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Le Tour de France 2006 – Day 4: Stage 1, Strasbourg – Strasbourg


Sunday, stage one — a day for the sprinters. It was quite late when I got to sleep, I had a coffee in the hotel after I came in from my pizza place, it was too strong for a wimp like me late at night and my efforts to nod-off were also seriously hampered by demented French men driving around Strasbourg blowing their car horns all night.

Apparently there’s some football tournament or other on the go?

I did my washing before bed last night and it was practically dry by morning. It’s no big deal washing stuff in the bath and it means you can carry a lot less clothing.

Breakfast up at the Ibis isn’t bad and I got to pour my own coffee this morning, plenty of hot milk, I can’t handle that strong, bitter stuff. I decide to go down to the Tour village first-up, I wanted ‘race colour’ shots.

I also had the notion to do a piece with Brad Wiggins and David Millar about their respective prologues.

It was the back of 8.00 when I got down to the village; it was set-up in the normally tranquil Park de l’Orangerie in central Strasbourg. The disco music was already pumping — Positive Force were letting everybody know that; ‘Bernaard’s [no, it’s not a typo, you can’t have cool black guys called Bernard, it’s Bernaard] got the Funk, he’s got the funk, yeah!’

Little old ladies walking tiny dogs and new-age-girls practicing their yoga did their best to ignore this intrusion to their Sunday morning.

Bob Sinclar, Barry White, Al Green, Gloria Gaynor all had their turn over the PA — I shut my eyes and for a minute I was in my 2.8 Capri — anyway! I got plenty of ‘colour’ shots — publicity girls, fan’s banners, girls on stilts, – yawn!

Thor Hushovd's Look TT bike.
Thor Hushovd’s Look TT bike.

A minor coup was finding Thor Hushovd’s new 595 carbon Look on the roof of the CA team car, which arrived really early.

A fellow anorak was agonising over Hushovd’s stem length, he was a Dutch guy from a technical magazine; ‘It’s not a 12, but I need to know if it’s a 13 or 14.’ When I plucked the tape measure from my bag, he just beamed — there WAS another man in Strasbourg as sad as he was; and it’s 14 cm if you are interested.

The new 595 is different from last year’s 585 in that it has a really nice fly-thru seat tube arrangement, an integral front mechanism hanger, new forks, new gear cable routings and a hiddenset with two sizes of bearings — the bigger ones at the bottom to take the loading.

He rides 53 x 39 on 11 — 21, Dura Ace, with a Sella Italia saddle, PRO bars and stem on Conti tyres.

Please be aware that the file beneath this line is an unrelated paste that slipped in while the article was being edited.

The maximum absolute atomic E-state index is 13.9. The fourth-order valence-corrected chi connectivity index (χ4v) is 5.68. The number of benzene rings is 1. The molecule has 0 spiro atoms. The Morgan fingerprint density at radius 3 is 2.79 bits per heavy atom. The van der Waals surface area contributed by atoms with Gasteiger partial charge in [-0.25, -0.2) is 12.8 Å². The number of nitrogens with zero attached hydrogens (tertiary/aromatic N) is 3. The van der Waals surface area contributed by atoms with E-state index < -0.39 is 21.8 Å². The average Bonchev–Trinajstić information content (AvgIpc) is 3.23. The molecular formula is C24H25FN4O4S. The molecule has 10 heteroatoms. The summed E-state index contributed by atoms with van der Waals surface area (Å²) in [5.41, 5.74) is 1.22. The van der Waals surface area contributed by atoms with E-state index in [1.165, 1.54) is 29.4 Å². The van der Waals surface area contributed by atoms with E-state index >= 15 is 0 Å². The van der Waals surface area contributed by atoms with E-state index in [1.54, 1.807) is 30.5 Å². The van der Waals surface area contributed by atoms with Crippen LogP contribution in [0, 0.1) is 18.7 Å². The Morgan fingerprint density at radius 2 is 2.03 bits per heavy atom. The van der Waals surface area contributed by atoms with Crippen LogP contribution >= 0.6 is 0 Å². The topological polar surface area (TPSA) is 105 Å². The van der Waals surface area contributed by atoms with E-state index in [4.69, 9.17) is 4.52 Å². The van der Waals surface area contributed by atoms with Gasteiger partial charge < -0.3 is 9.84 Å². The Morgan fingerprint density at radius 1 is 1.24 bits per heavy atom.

My Dutch chum also told me that Hushovd is running ceramic hub bearings; at a cost of six or seven hundred euros.

Soon it was caravan time — bears and kangaroos are popular this year, but I did get a free Skoda hat of a rather nice lady; no sunstroke today. I waited patiently at the Cofidis bus for Bradley, snapping passing stars. I have an idea for a ‘raves from the grave’ Tour feature…

Hennie Kuiper.
Hennie Kuiper.

Anyway, today I bagged, Jaja, Hennie Kuiper, Johan Museeuw, Dirk Demol and Sean Kelly.

Bradley was an easy man to talk to. He said he was just glad to get the prologue over and done with and get into his first Tour. He’d found the first half very technical and had only been 45 th at the first check, but pulled it back to 16 th at the line.

I then high-tailed it up to the Saunier Duval bus to see if I could nab David Millar. Fortunately we have a mutual friend so that eased the intro, I didn’t get as much time with him as I would have liked, but he was OK with me and said that he’ll give me his time if I catch-up with him.

It’s just a hunch, but I think he’ll go OK in the Rennes time trial next week. He certainly looks in good nick.

The chaos at a stage start has to be seen to be believed, and that’s with hordes of stewards and police. I got away quickly after the start and drove the car back to the press room car park, set-up my laptop in the permanence so my place was safe then got the bike out and pedalled down to ride the last five kilometres of the stage.

It was flat, fast and windy with some scary bends including a cracker just before the red kite. If the Ormiston APR had the same finish, the Western General would have to open a new wing.

I took a sequence of photos and wrote notes so we could talk readers through the finale. It was baking-hot and I felt dehydrated after 15 k. never mind 184.

The finish line was the last pic, and then it was time to pedal back to the press room and start tapping. I wrote-up the stage finish piece first, emailed it off, sorted-out the pics to go with it then sent off a whole load of general pictures — maybe 60.

Thor’s velo was next-up and the pics to go with that, then finally the Brad/David piece, complete with pics.

Last but no means least, it was time to keep in touch with you dear readers in Bonnie Scotland, but its 8.00 pm now – can I go back to the digs – please?

PS – Hushovd’s in hospital, update you the morn.

Ed Hood
Ed Hood
Ed's been involved in cycling for over 47 years. In that time he's been a successful time triallist, a team manager, and a sponsor of several teams and clubs. He's also a respected and successful coach and during the winter months can often be found working in the cabins at the Six Days for some of the world's top riders. Ed remains a massive fan of the sport and couples his extensive contacts with an inexhaustable enthusiasm for the minutiae and the history of our sport.

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